Making vaccines more effective

September 19, 2012 by Catherine Somerville, Burnet Institute
Dr Irina Caminschi.

(Medical Xpress)—Scientists have discovered an important mechanism in which a synthetic DNA targets the immune system that could significantly improve the effectiveness of future vaccines.

This was published today in the (PNAS) journal.

Burnet Institute Centre for Immunology Laboratory Head, Dr Irina Caminschi, has identified for the first time a new receptor (DEC-205) that binds to the (known as CpG),

"CpG is very immune-stimulatory, it makes the immune system more reactive, which is why it is used in vaccines. It is currently in clinical trials for cancer and malaria vaccines," Dr Caminschi said.

"While testing it for various immune responses, we discovered a mechanism that elicits that very strong reaction."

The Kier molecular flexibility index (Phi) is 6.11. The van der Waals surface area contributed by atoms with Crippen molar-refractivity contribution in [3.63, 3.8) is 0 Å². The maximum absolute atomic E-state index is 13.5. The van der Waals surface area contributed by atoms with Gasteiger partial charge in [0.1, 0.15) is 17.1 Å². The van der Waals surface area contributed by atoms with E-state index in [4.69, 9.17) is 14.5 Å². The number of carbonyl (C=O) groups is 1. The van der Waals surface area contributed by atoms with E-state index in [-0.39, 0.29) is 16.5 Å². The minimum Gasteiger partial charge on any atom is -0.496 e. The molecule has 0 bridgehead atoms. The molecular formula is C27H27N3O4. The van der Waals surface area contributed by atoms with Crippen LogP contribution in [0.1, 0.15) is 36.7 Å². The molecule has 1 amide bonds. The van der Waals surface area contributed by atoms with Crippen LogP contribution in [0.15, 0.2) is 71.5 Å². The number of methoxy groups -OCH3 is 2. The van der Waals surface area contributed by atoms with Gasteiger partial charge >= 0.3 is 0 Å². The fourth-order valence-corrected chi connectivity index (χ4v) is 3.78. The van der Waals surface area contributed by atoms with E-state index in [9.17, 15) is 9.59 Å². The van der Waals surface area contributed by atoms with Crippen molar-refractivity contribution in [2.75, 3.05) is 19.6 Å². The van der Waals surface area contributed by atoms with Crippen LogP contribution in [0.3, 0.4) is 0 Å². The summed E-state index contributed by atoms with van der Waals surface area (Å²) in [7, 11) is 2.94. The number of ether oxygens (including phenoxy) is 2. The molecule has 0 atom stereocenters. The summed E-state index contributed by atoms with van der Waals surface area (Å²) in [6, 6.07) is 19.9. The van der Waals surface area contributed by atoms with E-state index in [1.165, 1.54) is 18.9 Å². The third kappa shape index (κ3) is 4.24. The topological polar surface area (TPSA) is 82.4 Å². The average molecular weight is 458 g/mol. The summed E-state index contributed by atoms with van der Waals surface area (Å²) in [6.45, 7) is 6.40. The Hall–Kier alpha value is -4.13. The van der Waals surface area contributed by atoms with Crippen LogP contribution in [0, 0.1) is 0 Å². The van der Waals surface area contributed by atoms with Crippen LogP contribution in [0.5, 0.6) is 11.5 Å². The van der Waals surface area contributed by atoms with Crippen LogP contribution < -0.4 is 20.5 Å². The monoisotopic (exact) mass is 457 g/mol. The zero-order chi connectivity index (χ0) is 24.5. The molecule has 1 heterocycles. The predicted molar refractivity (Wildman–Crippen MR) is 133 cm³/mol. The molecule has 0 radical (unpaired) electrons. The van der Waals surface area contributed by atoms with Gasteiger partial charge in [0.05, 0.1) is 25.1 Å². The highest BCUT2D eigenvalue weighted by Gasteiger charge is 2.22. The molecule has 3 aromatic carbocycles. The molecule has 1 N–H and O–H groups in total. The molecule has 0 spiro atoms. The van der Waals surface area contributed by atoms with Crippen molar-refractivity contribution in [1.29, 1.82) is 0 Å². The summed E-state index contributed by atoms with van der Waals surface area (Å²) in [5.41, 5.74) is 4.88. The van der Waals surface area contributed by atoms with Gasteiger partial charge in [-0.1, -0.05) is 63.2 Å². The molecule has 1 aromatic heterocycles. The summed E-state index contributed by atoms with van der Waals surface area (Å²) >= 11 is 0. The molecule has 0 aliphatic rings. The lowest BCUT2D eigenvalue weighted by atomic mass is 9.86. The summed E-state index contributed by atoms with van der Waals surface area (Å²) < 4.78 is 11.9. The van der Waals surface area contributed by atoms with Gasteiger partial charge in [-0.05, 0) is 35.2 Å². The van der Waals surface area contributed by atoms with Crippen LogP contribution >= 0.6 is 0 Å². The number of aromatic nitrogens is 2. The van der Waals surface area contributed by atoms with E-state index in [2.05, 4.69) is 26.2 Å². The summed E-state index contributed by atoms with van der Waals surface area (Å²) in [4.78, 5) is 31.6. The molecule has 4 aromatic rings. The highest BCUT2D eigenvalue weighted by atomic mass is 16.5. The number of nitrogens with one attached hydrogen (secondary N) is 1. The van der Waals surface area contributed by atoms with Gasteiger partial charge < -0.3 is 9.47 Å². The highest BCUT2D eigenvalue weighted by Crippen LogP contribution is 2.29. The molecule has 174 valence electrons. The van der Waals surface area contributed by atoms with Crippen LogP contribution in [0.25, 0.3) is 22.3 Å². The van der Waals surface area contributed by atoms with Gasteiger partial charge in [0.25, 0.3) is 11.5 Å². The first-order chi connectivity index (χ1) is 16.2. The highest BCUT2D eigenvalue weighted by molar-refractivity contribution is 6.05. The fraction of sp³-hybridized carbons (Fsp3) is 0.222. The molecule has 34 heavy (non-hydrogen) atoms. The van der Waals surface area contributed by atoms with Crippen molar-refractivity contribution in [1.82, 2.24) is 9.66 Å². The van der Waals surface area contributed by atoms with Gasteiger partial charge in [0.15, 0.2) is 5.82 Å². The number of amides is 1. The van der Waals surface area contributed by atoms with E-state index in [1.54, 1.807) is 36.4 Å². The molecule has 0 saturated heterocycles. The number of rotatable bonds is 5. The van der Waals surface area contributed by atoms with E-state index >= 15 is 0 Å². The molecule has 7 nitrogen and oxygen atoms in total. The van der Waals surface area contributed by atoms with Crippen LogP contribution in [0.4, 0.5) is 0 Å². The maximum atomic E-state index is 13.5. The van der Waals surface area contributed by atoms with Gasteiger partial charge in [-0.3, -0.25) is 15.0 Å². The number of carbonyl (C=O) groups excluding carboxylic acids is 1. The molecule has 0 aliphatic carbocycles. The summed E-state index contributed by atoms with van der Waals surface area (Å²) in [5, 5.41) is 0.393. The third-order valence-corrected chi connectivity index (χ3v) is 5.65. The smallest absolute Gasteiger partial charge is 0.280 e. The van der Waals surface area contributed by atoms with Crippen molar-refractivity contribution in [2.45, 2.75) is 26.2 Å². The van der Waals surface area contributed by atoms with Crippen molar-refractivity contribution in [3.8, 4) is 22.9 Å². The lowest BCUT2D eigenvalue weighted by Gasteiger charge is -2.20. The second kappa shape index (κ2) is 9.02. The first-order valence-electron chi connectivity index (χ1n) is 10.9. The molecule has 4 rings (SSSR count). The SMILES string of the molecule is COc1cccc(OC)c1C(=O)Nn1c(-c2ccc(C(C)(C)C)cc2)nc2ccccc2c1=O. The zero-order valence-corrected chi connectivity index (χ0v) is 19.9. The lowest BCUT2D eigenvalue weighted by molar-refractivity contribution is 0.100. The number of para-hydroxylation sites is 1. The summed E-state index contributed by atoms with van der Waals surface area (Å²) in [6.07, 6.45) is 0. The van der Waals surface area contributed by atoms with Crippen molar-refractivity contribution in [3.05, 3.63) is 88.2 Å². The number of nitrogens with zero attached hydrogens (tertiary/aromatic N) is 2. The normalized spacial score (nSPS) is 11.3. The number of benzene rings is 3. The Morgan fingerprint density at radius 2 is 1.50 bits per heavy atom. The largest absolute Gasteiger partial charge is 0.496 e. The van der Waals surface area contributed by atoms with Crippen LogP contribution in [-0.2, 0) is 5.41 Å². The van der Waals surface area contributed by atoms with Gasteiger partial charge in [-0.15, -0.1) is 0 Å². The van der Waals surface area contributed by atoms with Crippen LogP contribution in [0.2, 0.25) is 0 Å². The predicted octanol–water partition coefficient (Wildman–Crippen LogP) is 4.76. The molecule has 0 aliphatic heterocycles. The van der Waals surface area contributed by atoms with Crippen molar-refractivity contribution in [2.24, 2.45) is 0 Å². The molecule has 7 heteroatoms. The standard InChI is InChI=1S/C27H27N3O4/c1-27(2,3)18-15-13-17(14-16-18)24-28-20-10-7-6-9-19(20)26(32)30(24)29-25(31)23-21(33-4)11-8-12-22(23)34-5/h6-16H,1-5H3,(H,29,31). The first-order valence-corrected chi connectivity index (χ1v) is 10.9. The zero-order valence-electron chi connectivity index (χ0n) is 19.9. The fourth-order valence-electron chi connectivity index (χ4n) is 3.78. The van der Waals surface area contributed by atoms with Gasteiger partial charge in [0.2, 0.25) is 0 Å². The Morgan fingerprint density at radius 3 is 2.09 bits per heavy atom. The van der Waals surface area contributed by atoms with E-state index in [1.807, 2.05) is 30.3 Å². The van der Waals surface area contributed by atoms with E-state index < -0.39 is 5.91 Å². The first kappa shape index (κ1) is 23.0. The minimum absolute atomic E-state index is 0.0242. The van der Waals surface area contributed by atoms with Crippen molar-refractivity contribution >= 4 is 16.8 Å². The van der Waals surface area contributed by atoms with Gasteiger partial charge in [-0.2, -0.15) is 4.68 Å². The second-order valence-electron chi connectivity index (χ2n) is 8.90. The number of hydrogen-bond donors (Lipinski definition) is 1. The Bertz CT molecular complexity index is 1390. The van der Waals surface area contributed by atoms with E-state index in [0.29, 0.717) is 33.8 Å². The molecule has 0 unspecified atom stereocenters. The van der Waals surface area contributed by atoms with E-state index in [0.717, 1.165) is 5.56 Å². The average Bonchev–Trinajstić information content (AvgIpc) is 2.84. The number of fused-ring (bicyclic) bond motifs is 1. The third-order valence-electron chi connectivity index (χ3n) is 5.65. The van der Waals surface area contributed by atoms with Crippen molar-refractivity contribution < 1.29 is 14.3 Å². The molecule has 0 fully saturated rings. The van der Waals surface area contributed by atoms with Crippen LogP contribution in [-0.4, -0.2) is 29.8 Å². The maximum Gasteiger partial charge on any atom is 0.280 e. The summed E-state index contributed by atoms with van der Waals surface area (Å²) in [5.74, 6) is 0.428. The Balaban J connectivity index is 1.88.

Though researchers have used CpG to enhance immune responses, it was unknown which receptor the used to actually grab the DNA and internalise it for recognition.

"Essentially by understanding how the immune system recognises this foreign, synthetic DNA and the rules that govern this recognition, we can exploit it so that when it gets used in a vaccine it works better," Dr Caminschi said.

Explore further: Manipulating the immune system to develop 'next-gen' vaccines

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